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Development, operations and security teams are often seen as semi-autonomous elements of single business entities. To break down these imaginary – and sometimes physical – walls, the key to every interaction is through dialogue and constant communication.
There is a discipline called “privacy by design”, which invites every stakeholder in a business to at least consider security and privacy. However, I would go so far as to say we should instead be thinking in terms of “privacy by definition, by decision, and by debate”.
It is only through communication across these “3Ds”, and by setting graded and realistic expectations, that we will be able to elevate the overall awareness of security in businesses and affect actual change.
The most important thing to remember about 21st century business is that – whether you are in security, development, compliance or risk management – we are essentially here for one reason: to ensure the business meets its short-term goals and longer-term objectives.
One of the key pillars to any business grand plan must be a robust, solid and outlined approach to security. This should especially apply when it comes to managing customer data and/or developing platforms for customers to use.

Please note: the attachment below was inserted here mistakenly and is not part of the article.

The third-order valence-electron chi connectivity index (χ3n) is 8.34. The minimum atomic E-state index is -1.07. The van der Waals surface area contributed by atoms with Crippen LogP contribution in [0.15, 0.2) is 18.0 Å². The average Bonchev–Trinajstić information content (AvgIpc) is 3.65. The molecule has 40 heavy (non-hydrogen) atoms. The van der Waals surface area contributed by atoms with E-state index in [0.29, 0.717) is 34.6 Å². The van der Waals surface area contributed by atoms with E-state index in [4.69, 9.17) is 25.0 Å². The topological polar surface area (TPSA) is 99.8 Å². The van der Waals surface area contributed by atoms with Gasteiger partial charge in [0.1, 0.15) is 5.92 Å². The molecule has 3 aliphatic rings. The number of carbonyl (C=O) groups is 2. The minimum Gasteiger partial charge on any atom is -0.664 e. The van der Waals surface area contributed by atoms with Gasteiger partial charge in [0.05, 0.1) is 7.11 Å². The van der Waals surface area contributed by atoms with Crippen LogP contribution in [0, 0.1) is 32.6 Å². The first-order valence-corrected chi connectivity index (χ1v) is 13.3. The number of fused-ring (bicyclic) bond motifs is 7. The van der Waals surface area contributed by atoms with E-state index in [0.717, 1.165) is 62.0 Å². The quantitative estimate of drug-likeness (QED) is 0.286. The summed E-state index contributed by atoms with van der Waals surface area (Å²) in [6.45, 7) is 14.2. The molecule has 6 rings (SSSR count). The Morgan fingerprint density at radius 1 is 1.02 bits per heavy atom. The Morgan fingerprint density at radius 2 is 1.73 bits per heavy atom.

As a member of the cyber security sector, I believe we have a unique opportunity to provide security as a competitive advantage. The chance for individual companies to differentiate themselves from competitors through their approach to customer security, and also an internal awareness and support for security from each employee, is a genuine opportunity to set a business apart from others in its field.
Galileo commented around 500 years ago that we must “measure what is measurable, and make measurable what is not so”. This captures the realities of the wider cyber security industry and enshrines the continual desire and need to keep advancing against equally advancing threats.
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From development to operations, gateways to the databases and from the network into the document management system, we need a holistic approach to security, where the gaps created by managing in silos can be alleviated.
A robust framework should guarantee full traceability of a person – employee or customer – through the whole platform and not just in silos. It should bring control and visibility on every system for every user, where roles, profiles, entitlements and rights are of utmost importance.
Some companies think this level of security is expensive, but I would challenge this notion and ask: “What would the cost of not securing your business be?”. Similarly, some believe compliance is complex, but again I would argue they should try “non-compliance” and just see how complicated it can become.
Simply put, when it comes to security in the different areas and teams in a business, there are no workarounds or shortcuts – transparent communications are key.
Ramsés Gallego is international vice-president of Isaca and security strategist and evangelist at Dell Software.